Notice to Insurance Carrier

“I received a letter from an attorney notifying me that someone fell outside my home when I wasn’t there. The letter is asking me to turn it over to my homeowner’s insurance carrier.  But why should I do that if I don’t even know if the accident really took place? Won’t my homeowner’s insurance rate go up?”

Yes, you should turn the letter over to your homeowner’s insurance carrier. The whole point of having homeowner’s insurance is to cover you for losses that arise on your property, even if you are not there. The insurance carrier has an entire claims department, eager to investigate the claim against you. The carrier also have attorneys that they are paying that will defend if the case against you goes to court. And, if you have a damages judgment entered against you, the carrier will indmenify you for your loss.

You should not worry about your insurance rate, you should worry about giving your insurance carrier timely notice of the claim against you. If you do not turn the letter over to your insurance carrier, you may lose the right to have the carrier investigate and defend the claim against you. All policies insist that the carrier receive timely notice of any potential claims against you covered by the policy. If you fail to turn over that letter from the attorney to your insurance company, and then, you receive a summons a year later, you could be facing a disclaimer.  A disclaimer means, you pay for your own lawyer and investigator and you pay any judgments against you.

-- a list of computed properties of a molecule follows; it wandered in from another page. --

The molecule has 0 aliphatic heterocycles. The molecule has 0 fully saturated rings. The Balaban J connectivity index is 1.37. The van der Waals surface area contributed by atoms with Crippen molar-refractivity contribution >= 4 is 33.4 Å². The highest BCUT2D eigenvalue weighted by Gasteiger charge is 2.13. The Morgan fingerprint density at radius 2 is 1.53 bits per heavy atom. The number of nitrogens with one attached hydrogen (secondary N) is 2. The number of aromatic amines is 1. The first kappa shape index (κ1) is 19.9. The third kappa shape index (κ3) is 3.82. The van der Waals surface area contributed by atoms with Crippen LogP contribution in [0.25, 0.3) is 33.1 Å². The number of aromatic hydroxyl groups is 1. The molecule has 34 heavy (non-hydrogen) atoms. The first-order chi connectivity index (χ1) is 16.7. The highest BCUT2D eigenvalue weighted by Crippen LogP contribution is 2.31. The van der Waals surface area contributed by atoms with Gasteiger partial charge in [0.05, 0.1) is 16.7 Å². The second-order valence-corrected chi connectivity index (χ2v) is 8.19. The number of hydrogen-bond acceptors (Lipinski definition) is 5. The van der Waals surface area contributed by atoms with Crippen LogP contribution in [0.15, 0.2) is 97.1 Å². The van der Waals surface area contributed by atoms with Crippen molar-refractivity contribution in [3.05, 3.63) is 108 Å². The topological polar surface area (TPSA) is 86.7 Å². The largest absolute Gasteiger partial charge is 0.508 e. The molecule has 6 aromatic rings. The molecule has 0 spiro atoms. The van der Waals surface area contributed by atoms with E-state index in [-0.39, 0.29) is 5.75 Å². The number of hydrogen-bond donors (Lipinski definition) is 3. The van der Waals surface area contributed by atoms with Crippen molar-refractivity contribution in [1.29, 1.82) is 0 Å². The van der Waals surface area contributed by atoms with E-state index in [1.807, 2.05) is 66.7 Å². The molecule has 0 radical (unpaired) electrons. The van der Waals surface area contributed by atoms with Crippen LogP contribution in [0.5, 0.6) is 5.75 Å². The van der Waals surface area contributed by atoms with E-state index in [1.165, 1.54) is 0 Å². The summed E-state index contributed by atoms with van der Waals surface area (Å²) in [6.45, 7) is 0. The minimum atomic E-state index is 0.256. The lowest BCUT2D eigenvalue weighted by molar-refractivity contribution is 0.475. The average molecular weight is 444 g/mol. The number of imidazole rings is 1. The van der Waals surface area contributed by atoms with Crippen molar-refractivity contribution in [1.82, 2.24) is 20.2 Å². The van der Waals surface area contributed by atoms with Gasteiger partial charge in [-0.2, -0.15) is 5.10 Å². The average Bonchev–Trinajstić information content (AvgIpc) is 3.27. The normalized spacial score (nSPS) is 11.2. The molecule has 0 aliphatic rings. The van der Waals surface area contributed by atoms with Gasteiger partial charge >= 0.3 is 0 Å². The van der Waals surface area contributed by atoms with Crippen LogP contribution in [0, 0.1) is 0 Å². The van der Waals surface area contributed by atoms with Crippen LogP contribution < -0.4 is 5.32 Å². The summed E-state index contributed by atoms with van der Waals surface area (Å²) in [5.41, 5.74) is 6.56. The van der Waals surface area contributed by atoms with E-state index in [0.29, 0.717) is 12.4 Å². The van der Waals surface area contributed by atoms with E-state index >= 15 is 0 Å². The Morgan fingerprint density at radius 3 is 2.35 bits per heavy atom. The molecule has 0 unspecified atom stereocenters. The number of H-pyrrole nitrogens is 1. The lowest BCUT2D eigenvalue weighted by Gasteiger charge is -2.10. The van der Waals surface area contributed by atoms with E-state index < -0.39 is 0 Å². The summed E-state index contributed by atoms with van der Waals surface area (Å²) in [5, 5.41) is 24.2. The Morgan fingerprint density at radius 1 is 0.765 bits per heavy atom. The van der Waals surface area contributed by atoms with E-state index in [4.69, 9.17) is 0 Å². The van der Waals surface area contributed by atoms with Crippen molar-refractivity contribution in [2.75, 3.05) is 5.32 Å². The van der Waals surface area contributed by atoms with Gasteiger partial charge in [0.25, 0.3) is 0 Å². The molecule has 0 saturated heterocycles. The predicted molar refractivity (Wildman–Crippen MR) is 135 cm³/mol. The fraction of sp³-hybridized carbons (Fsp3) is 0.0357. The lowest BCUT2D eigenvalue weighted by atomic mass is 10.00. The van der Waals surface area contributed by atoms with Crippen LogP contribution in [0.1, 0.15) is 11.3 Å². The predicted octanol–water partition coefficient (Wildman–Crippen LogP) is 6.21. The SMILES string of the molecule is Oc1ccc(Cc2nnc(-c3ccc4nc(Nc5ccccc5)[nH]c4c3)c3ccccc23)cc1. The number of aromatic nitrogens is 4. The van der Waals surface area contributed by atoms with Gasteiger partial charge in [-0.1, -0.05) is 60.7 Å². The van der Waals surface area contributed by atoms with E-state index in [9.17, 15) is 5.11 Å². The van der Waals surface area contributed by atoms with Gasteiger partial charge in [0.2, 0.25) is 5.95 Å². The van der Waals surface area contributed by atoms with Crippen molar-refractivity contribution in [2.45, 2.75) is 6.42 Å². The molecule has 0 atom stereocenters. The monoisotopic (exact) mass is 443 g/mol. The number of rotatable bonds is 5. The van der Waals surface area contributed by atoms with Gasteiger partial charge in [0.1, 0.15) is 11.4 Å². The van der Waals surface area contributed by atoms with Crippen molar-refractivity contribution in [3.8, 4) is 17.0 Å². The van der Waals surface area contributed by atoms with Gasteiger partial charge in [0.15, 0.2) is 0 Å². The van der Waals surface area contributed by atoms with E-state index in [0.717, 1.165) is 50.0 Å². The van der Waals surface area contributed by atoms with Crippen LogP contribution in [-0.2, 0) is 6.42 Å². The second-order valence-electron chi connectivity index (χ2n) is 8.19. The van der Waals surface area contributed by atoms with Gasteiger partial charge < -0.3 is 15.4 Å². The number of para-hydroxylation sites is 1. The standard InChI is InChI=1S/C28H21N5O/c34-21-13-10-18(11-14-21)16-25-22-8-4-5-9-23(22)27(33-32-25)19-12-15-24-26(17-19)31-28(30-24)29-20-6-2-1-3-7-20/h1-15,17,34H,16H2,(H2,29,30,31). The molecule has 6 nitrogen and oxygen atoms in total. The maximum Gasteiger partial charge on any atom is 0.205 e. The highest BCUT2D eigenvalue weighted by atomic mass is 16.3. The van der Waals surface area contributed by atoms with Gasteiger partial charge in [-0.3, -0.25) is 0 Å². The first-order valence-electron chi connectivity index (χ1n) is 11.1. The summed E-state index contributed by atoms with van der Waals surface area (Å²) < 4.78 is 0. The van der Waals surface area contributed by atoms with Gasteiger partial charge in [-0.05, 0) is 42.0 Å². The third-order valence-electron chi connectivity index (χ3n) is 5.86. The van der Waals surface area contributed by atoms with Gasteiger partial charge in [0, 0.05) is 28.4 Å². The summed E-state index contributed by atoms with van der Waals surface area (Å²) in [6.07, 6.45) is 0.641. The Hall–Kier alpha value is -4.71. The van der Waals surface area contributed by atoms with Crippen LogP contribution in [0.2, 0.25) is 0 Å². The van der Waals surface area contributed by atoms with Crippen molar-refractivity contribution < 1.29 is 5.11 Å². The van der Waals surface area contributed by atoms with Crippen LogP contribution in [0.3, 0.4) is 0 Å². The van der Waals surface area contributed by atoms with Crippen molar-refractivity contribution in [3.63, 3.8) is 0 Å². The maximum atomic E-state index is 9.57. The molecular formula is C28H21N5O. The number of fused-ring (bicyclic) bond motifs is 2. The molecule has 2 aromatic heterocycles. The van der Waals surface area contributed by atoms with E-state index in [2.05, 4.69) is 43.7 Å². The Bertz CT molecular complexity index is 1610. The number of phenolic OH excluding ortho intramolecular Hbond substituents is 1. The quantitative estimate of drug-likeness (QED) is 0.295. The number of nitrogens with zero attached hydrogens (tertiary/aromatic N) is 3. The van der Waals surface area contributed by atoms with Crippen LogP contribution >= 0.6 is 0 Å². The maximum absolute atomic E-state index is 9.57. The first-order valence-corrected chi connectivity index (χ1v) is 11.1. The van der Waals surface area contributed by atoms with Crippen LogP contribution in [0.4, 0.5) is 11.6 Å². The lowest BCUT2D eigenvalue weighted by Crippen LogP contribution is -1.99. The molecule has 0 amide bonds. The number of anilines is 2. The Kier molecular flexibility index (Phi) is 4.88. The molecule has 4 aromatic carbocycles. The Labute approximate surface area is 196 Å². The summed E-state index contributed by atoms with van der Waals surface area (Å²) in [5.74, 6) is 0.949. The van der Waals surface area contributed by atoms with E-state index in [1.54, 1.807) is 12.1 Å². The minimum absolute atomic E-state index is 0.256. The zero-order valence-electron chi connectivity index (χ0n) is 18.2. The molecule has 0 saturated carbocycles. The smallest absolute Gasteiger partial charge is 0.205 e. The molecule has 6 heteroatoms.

The risk is not worth it.  It is much easier to fight a rate hike assesed against you for a bogus claim, than it is to fight the insurane carrier to defend you in a lawsuit because you failed to give it timely notice.